Carl Pierre earned a lot of the credit for UMass’ incredible comeback win over Providence, and rightfully so — but almost every three Pierre hit in the second half came in transition, with Pipkins driving to the rim, drawing defenders and hitting Pierre for a rhythm three.

Sunday was more of the same. Pierre’s fifth and sixth threes of the night were products of Pipkins’ drive-and-kicks — he kept UMass afloat in the second half, even when his own shots just wouldn’t go.

I’ve seen that “true point guard” thought on Twitter a thousand times, and Matt McCall even echoed it at practice last week; yet somehow, Pipkins is picking up assists at a rate good for third-best in the A-10.

The leap in his rebounding numbers is even more impressive, considering Pipkins stands about 5-foot-8 — he’s listed at an extremely generous 5-foot-11, but told me last February he’s “5-foot-8, maybe 5-foot-9 on a good day.”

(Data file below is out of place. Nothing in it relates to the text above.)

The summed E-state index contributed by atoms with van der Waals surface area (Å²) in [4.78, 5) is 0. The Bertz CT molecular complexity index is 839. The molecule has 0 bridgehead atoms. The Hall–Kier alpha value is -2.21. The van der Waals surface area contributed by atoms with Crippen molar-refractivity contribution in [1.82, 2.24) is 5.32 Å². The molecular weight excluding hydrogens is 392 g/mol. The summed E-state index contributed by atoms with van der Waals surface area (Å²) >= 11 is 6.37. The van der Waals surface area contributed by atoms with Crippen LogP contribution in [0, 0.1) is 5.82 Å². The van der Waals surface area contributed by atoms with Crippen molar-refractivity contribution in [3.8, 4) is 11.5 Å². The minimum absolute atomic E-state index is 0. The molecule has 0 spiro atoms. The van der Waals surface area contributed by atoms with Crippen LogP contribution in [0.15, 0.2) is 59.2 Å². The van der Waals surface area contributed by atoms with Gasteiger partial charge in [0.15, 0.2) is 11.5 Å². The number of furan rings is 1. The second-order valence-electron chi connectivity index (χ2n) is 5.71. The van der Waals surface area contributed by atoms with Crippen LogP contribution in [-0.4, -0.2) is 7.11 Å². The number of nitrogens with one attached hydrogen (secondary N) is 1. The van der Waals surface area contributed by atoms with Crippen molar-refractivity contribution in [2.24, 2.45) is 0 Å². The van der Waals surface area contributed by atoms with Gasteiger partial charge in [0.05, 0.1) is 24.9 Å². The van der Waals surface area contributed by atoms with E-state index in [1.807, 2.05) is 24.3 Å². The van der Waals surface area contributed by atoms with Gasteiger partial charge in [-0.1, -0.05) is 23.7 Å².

He’s the smallest guy on the court, but is pulling down over five rebounds a game, second among Minutemen, and there’s a bit of discrepancy in size between the Pipkins and all 6-foot-11, 310 pounds of Rashaan Holloway, who leads the team. He’s sixth among A-10 guards on the glass, and the five ahead of him have quite a bit of height on him too.

What’s really impressed me about Pipkins this season, aside from his floor generalship and his rebounding prowess — and, by the way, he’s been relentless defensively this season, but there aren’t really stats to cite there — is his ability to get to the line when the shots aren’t falling.